Report outlines 'grievous risk' to women and children in tent accommodation

A new report, launched today by the Irish Refugee Council, gives the Government recommendations about how to respond to the current crisis in accommodation for people seeking protection
Report outlines 'grievous risk' to women and children in tent accommodation

James Cox

A new report, launched today by the Irish Refugee Council, gives the Government recommendations about how to respond to the current crisis in accommodation for people seeking protection.

Amongst the reports recommendations are an inspector of emergency, transit and tent accommodation.

This comes after the Irish Refugee Council was "alerted to grievous risks to minors, women, and children". These reports include child protection issues and "serious allegations targeting vulnerable residents".

The report also said "basic reception standards" and the identification of health and safety risks is "paramount".

The council also called for the appointment of a refugee response director, while it also called for a "whole-of-government approach" rather than the current scenario where the "overburdened" Department of Children, Equality, Disability, Integration and Youth is responsible for refugees.

It also called for a "plan and targeted resources" to get people out of Direct Provision, with 4,000 still living under the system.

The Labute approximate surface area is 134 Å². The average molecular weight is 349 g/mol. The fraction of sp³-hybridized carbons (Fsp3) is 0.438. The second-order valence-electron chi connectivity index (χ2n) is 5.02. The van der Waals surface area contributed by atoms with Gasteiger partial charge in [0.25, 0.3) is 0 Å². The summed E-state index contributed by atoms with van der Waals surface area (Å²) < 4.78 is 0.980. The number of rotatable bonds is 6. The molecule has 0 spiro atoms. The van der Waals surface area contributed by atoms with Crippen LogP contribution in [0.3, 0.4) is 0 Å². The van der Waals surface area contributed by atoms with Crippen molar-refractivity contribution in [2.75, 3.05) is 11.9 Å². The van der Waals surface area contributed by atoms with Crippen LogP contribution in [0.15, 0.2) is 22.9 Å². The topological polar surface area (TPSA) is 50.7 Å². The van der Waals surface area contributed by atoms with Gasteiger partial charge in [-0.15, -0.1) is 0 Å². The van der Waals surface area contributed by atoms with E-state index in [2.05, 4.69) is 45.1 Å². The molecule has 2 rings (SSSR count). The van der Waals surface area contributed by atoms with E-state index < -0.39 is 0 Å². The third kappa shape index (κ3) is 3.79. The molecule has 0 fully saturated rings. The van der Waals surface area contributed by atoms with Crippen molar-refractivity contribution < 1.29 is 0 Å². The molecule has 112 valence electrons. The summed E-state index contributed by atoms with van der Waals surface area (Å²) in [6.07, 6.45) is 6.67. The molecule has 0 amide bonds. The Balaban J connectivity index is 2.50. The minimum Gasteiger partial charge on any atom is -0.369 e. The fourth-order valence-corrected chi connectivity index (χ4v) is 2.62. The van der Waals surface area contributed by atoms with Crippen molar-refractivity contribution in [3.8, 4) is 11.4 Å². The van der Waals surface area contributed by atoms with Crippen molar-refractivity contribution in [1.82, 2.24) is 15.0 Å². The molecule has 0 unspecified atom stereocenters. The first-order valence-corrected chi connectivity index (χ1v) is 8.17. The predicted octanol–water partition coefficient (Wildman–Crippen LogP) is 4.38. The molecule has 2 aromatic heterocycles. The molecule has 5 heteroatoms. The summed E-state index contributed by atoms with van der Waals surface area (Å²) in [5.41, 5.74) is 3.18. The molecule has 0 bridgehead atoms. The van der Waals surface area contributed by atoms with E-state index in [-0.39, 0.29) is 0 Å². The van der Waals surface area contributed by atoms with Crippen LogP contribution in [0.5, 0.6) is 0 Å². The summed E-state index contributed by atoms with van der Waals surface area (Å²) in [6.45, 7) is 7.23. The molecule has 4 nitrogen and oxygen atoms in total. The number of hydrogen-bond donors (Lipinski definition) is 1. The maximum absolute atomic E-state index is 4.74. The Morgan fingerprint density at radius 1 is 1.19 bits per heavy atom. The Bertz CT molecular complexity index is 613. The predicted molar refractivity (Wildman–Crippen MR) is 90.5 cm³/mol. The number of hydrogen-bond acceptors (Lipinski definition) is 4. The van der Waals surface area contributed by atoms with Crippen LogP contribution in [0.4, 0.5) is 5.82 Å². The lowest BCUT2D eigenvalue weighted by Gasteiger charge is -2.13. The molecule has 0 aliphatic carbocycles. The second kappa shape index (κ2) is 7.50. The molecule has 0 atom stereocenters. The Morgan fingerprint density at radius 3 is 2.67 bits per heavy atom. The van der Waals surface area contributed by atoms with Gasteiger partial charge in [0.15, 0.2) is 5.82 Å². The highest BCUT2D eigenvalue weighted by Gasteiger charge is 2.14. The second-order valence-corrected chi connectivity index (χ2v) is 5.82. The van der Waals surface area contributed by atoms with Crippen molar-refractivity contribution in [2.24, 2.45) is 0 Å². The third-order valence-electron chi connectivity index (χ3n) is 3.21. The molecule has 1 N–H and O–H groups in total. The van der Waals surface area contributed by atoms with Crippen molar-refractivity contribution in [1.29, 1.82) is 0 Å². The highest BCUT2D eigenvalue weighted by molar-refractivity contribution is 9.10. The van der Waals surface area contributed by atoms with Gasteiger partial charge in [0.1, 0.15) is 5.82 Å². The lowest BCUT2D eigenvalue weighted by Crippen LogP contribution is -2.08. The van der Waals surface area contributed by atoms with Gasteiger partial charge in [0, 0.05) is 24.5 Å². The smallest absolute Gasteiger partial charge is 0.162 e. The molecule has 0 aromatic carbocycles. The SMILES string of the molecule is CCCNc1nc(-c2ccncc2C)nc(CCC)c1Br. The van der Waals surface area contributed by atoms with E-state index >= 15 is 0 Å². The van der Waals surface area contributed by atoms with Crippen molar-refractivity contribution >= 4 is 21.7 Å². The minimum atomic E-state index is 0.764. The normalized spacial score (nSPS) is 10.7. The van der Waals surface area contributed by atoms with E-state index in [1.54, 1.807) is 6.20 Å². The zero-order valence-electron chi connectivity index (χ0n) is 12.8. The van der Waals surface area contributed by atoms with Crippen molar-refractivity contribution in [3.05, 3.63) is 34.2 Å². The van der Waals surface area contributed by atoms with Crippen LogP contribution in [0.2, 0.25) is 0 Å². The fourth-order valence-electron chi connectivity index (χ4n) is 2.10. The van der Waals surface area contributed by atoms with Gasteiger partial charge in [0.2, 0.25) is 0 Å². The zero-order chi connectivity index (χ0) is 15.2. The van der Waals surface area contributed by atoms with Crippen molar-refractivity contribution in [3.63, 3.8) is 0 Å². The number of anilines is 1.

Nick Henderson, CEO of the Irish Refugee Council, said: “The Irish Refugee Council acknowledges the challenges faced by Government. However, we are extremely concerned about plummeting standards in accommodation. Recent months have seen a steady deterioration from Direct Provision, to emergency accommodation, to transit centres with people sleeping on floors and chairs, then the use of tents and ultimately no accommodation provided at all in September. We are receiving increasing numbers of grievous reports of risks to minors and the most vulnerable.”

“We believe that the recommendations made in this report will enable this situation to be managed more effectively. We urge the Government to take a proactive and cooperative approach by upgrading and fully resourcing relevant public services, governmental departments and supporting agencies to ensure that we can meet the increased need.”

He added: “We cannot focus all attention and resources on the immediate and most pressing crisis of new arrivals, without recognising that there is a dual, parallel need to plan for the medium-long term.”

“By implementing the actions recommended here, Government can begin to move forward on their commitment to end Direct Provision, while increasing the States’ capacity to address emergency responses as they arise. Crucially, these recommendations also address the need for a plan to manage objectives and facilitate positive engagement, greater public awareness and understanding, and more effective support from civil society organisations working in this area.”

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